Discussant Scott T. Tagawa, MD, MS, of Weill Cornell Medicine, New York, agreed that prostate-specific membrane antigen (PSMA)-targeted positron-emission tomography (PET) is the wave of the future, but data on long-term outcomes are needed, he said.
Scott T. Tagawa, MD, MS
“We are all aware of the deficiencies of imaging for patients with prostate cancer. Patients with higher-risk localized disease may have hidden metastasis not evident on current imaging methods. Knowledge of occult disease might guide therapy. Prostate cancer is different from some other tumor types because we have a sensitive and specific serum marker in prostate-specific antigen (PSA), particularly in those who have already undergone primary treatment. The biochemically recurrent disease setting is therefore an especially common unmet need when dealing with prostate cancer,” Dr. Tagawa said.
“PSMA is nearly universally expressed on prostate cancer cells, and PSMA PET is becoming a new standard of care,” he continued.
Dr. Morris’ study evaluated fluorine F-18 DCFPyL (PyL) compared with standard of truth in the setting of biochemical response following standard of care. “The CONDOR study showed accurate localization and excellent inter-rater concordance,” Dr. Tagawa continued. “Many studies have looked at various PSMA PET agents in the biochemical setting, including PyL and gallium-PSMA, but most did not compare with fluciclovine (FACBC)-PET. The randomized published trial by Calais and colleagues demonstrated superior detection rates and better inter-reader concordance for PSMA PET,” he said.
Evolving Standard of Care
“The standard of care is changing. When PSMA PET becomes available, the question of which agent to use is likely going to be based mostly upon availability. In my mind, they are similar, and any available agent is better than no PSMA scan,” he stated.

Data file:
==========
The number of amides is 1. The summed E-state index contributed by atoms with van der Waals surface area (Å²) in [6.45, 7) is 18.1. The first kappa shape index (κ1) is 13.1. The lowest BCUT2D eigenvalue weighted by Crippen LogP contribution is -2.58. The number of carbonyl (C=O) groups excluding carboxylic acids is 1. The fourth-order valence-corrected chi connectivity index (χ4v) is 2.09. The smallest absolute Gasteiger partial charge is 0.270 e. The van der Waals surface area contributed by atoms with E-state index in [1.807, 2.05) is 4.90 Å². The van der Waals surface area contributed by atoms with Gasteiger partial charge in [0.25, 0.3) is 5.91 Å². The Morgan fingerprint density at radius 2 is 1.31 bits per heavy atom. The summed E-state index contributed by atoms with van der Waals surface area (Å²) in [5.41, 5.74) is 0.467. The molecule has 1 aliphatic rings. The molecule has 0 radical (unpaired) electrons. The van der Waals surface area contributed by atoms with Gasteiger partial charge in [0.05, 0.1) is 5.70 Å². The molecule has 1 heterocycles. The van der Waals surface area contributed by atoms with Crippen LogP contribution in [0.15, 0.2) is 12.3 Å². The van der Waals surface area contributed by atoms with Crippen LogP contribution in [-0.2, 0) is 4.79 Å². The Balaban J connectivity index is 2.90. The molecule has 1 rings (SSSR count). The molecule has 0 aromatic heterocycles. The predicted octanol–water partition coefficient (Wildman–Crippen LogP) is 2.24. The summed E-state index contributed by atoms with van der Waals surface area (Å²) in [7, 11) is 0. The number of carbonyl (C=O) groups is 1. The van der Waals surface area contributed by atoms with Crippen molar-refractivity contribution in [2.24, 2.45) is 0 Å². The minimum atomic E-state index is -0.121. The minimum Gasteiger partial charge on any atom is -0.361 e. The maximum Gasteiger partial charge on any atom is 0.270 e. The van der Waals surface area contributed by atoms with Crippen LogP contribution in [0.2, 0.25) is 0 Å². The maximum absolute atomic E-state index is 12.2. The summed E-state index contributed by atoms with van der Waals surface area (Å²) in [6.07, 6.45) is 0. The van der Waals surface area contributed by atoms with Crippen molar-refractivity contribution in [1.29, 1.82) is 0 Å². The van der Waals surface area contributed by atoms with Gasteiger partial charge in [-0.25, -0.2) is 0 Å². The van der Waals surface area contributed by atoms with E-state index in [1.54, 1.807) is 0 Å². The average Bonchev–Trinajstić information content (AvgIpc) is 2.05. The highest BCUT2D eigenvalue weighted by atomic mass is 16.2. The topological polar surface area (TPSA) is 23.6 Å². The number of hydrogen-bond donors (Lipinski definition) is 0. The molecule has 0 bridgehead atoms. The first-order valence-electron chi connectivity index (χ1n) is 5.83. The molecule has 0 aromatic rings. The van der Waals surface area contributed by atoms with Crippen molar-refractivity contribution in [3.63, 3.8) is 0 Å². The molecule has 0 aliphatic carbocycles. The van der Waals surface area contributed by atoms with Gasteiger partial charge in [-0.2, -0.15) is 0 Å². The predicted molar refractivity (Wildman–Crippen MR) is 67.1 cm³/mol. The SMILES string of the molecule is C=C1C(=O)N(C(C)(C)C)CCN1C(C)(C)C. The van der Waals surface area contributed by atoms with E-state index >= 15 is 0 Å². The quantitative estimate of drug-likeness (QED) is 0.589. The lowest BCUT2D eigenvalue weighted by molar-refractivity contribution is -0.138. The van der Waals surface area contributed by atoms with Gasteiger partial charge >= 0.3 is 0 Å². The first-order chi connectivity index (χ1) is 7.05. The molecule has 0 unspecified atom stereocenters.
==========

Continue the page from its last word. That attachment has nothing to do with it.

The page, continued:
“Initially, readers will have a learning curve, but there is good background-to-tumor ratio. Nevertheless, questions remain before PSMA PET can replace serial imaging with [computed tomography/magnetic resonance imaging] and bone scan for men with metastatic disease. Also, we still do not have studies that prove that PSMA PET results influence long-term outcome,” Dr. Tagawa said.
DISCLOSURE: Dr. Tagawa has served as a paid consultant for Sanofi, Medivation/Astellas, Dendreon, Janssen, Genentech, Bayer, Endocyte, Eisai, Immunomedics, Karyopharm, AbbVie, Tolmar, Seattle Genetics, Amgen, Clovis, QED, Pfizer, Advanced Accelerator Applications/Novartis, Genomic Health, Point Pharma, and Ambrx; and has received institutional research funding from Sanofi, Medivation/Astellas, Dendreon, Janssen, Amgen, Progenics, Dendreon, Lilly, Genentech, NewLink, Bristol-Myers Squibb, Inovio, AstraZeneca, Immunomedics, Atlab, Boehringer Ingelheim, Millennium, Bayer, Merck, AbbVie, Karyopharm, Seattle Genetics, and Advanced Accelerator Applications/Novartis.
Positron-emission tomography/computed tomography (PET/CT) imaging with the prostate-specific membrane antigen (PSMA)-targeted radiotracer fluorine F-18 DCFPyL (PyL) successfully identified areas of occult metastasis in men with biochemically recurrent metastatic castration-resistant prostate...